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Physiological vs. Psychological Drug Tolerance

Instructor: Adrianne Baron

Adrianne has a master's degree in cancer biology and has taught high school and college biology.

In this lesson, we are going to look at physiological as well as psychological drug tolerance. We will cover how these two types of drug tolerance develop and go over the similarities and differences.

Drug Tolerance

What do you anytime you are riddled with an ache or pain in your body? If you are like most people, you pop some type of pain pill in the hopes of it relieving the pain. You may be beginning to notice, however, that you are not just popping one pill anymore. You find yourself popping multiples of that same one pill that used to take care of your pain completely.

Drug tolerance leads to taking more pills
Picture of pills

What you are experiencing is called drug tolerance. This means that a drug is becoming less effective in your body so it takes a larger amount of the drug in order for it to cause the same effect it normally would. You were taking the medicine as directed, so you are probably wondering how this happened? It may have happened for one of two reasons or due to both reasons working together.

Physiological Drug Tolerance

One type of drug tolerance is physiological drug tolerance, which is when your body needs more of the drug in order to respond to the drug. There are two mechanisms for how this happens. The first way is that your body becomes less sensitive to the drug. Taking the drug regularly over an extended period of time causes your body to become used to the drug being in your body. This leads to a decrease in sensitivity leading to the need for more of the drug to be in your body at the same time for your body to give the desired response to the drug.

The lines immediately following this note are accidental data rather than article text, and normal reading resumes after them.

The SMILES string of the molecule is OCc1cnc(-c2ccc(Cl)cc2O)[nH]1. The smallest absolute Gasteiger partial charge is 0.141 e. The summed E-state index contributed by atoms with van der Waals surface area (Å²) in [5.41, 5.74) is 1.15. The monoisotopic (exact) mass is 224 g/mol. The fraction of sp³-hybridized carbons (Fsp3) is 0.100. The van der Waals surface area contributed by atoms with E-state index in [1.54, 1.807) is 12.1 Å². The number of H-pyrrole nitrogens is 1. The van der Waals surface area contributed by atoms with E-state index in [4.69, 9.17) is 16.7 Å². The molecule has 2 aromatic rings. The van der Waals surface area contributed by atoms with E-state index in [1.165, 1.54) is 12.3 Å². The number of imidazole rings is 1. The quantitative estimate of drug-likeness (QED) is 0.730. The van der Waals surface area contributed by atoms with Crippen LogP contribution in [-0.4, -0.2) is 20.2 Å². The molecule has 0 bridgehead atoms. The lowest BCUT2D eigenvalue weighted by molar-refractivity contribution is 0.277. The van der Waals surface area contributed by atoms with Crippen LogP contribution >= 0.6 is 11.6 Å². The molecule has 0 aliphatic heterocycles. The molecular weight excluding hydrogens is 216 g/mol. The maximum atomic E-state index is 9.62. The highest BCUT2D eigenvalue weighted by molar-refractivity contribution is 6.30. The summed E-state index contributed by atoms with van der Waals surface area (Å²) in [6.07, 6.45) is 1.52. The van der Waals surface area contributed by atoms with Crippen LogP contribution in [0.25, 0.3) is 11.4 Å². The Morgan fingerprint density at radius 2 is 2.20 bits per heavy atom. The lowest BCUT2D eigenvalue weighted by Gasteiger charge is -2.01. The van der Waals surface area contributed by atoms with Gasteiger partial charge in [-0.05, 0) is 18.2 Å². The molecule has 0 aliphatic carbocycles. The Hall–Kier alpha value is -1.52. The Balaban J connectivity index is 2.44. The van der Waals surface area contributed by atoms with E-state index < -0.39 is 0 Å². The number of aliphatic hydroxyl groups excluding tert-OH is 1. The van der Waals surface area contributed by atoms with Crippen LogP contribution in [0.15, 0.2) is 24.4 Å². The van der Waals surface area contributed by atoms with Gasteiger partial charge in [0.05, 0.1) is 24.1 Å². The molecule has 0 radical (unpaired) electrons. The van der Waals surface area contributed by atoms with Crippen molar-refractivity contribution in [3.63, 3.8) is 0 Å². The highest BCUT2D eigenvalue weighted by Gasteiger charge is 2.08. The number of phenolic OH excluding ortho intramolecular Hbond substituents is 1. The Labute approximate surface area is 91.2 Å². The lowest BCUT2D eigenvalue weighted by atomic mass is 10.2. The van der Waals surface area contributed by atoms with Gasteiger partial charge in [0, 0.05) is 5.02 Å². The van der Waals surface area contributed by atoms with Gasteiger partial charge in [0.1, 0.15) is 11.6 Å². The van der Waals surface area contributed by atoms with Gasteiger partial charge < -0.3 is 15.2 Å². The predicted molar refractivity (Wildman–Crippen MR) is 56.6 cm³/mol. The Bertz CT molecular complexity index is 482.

The other way physiological drug tolerance develops is that the full amount of the drug does not make it to the desired target in the body. This may happen as a result of the drug being absorbed in other parts of the body rather than making it to the designated target site for the drug. When this begins to occur, more of the drug has to be taken in order to get the amount that reaches the target site to be the amount needed to get the desired response.

Psychological Drug Tolerance

The other type of drug tolerance is psychological drug tolerance, which is when it takes more and more of a drug in order to feel the mental rewards of a drug. Most drugs have some type of effect on the brain, especially the pain medicines. Dopamine, the feel-good chemical in the brain, is released when we take pain medications.

A certain amount of time after taking a drug, proteins are released in the brain that stop the release of dopamine. This causes you to feel like the drug has worn off, and then you need to take the drug again. The more and more you do this, the more you will realize that the time it takes for the drug to 'wear off' becomes shorter and shorter. So, you take more of the drug to get the desired effect.

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